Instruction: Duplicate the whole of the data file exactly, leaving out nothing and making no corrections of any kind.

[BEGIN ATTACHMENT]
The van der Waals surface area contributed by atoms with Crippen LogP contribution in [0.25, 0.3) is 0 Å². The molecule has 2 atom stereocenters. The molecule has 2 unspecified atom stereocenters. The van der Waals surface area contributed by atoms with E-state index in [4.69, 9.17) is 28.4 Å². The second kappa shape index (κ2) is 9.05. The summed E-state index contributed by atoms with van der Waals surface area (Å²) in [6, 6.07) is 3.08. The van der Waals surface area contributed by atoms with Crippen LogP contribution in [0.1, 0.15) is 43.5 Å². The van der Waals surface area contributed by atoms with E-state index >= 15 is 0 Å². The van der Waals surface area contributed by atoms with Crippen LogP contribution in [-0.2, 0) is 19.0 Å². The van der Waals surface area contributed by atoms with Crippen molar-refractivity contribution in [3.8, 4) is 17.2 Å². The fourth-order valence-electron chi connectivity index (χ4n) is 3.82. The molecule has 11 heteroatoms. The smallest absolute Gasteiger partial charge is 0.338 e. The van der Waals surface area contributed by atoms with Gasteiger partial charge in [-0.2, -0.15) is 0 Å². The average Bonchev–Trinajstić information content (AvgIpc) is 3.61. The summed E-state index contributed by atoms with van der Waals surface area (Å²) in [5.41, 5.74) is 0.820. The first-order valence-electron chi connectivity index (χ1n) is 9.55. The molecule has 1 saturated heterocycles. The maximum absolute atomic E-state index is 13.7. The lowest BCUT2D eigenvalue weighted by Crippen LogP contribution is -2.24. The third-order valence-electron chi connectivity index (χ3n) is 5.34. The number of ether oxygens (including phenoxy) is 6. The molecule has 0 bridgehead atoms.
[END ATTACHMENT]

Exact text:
The van der Waals surface area contributed by atoms with Crippen LogP contribution in [0.25, 0.3) is 0 Å². The molecule has 2 atom stereocenters. The molecule has 2 unspecified atom stereocenters. The van der Waals surface area contributed by atoms with E-state index in [4.69, 9.17) is 28.4 Å². The second kappa shape index (κ2) is 9.05. The summed E-state index contributed by atoms with van der Waals surface area (Å²) in [6, 6.07) is 3.08. The van der Waals surface area contributed by atoms with Crippen LogP contribution in [0.1, 0.15) is 43.5 Å². The van der Waals surface area contributed by atoms with E-state index >= 15 is 0 Å². The van der Waals surface area contributed by atoms with Crippen LogP contribution in [-0.2, 0) is 19.0 Å². The van der Waals surface area contributed by atoms with Crippen molar-refractivity contribution in [3.8, 4) is 17.2 Å². The fourth-order valence-electron chi connectivity index (χ4n) is 3.82. The molecule has 11 heteroatoms. The smallest absolute Gasteiger partial charge is 0.338 e. The van der Waals surface area contributed by atoms with Gasteiger partial charge in [-0.2, -0.15) is 0 Å². The average Bonchev–Trinajstić information content (AvgIpc) is 3.61. The summed E-state index contributed by atoms with van der Waals surface area (Å²) in [5.41, 5.74) is 0.820. The first-order valence-electron chi connectivity index (χ1n) is 9.55. The molecule has 1 saturated heterocycles. The maximum absolute atomic E-state index is 13.7. The lowest BCUT2D eigenvalue weighted by Crippen LogP contribution is -2.24. The third-order valence-electron chi connectivity index (χ3n) is 5.34. The number of ether oxygens (including phenoxy) is 6. The molecule has 0 bridgehead atoms.